Purple is different from other colors in the fact that it is not common in Nature. Granted, some flowers and plants have purple tints, but they are few in number. Because it is a rare pigment to find naturally, purple used to be a rather expensive color to obtain; it was often reserved for noble, royal individuals who could afford such an expense. To this day, purple is associated with kings and queens as well as magic and mystery.

Erika Musik En Viu


The color white is typically associated with luminous, pure items. Angels are historically depicted in white, as are many other Heavenly bodies and settings. Based on its purity, white is also associated with cleanliness. Pure white soap is considered the Gold Standard in cleanliness; all absence of every other color is the highest level of clean one could obtain.

Wedding Dresses


Considered to be mysterious, black is a very complex color. It can convey sorrow and angst, as seen in the trend of black for funerals and death. Black also may appear luxurious and trendy, such as a black stretch limo or a black tie affair. As is the case with most colors, black needs to be considered on an individual basis based on its surroundings and connotation.

Halloween Night

And there you have some examples of how color affects the psyche.

Perception of Light – Metamarism


Understanding how the human eye perceives light is an important concept in Design. Color is not perceptible without light and how we perceive color is influenced by physics and lighting atmosphere. Different sources of light will create different color results. Take a tree for example. In a simplified view, a tree is made up of green leaves and brown bark, but looked at in the morning compared to mid day, the perception of the color differs because of the change of intensity of the sunlight and other atmospheric changes. This phenomena is known as Metamarism.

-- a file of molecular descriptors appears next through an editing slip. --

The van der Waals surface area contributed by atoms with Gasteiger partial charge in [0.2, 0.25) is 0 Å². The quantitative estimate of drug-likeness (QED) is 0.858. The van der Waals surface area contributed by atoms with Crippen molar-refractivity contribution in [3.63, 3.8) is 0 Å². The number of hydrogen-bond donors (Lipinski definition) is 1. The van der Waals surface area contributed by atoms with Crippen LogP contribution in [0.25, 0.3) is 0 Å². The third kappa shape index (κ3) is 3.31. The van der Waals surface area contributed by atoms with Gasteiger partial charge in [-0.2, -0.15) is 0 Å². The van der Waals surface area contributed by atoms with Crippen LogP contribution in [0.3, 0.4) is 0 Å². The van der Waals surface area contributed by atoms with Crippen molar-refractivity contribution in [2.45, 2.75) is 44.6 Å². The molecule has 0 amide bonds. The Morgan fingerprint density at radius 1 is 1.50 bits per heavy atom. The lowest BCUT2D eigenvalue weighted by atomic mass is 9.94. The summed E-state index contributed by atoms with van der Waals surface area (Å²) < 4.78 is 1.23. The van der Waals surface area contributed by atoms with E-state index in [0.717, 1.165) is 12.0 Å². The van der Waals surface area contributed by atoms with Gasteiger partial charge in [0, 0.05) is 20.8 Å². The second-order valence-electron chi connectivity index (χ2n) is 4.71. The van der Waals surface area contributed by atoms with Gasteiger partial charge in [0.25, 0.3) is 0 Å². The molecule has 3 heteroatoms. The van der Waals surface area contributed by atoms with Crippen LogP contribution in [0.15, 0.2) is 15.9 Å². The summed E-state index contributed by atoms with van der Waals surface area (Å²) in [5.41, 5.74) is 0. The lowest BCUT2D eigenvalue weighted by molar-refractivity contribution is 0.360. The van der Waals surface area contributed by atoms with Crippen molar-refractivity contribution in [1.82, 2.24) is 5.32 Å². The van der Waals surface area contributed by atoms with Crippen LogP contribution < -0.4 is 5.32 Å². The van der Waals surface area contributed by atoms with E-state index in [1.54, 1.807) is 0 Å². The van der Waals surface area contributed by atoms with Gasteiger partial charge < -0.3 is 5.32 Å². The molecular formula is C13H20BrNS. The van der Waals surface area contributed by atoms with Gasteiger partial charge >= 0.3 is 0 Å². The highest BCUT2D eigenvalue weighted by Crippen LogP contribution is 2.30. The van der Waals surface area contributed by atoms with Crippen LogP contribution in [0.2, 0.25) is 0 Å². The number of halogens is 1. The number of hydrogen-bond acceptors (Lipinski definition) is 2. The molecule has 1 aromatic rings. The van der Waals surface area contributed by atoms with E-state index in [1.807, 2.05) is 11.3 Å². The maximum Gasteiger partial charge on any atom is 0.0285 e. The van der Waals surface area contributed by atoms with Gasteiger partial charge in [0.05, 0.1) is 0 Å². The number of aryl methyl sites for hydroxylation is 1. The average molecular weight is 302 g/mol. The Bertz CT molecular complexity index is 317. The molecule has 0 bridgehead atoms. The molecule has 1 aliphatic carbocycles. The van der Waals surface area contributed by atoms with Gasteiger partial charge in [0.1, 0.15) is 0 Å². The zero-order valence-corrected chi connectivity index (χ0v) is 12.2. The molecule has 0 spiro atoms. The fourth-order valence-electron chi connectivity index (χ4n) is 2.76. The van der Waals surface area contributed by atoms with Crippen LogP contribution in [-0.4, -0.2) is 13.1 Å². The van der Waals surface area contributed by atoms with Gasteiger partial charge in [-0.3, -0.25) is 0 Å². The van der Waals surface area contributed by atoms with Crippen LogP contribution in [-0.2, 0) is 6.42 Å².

Metamarism is the visual phenomenon of an object appearing to have changes in color due to variances in the source of light. This is an important design concept to remember! Each light source is unique, and chosen colors will look very different with even the slightest change in light.

When considering digital or print design, the way your website or printed brochure appears to the consumer is largely dependent on their monitor, office lighting, and where they are viewing the brochure (indoors, outdoors, etc.).

These paintings by Claude Monet are the same cathedral at different times of day. This is Metamarism at work.


Color Study – Comparing Uses of Color – Gurney, Matisse and Dali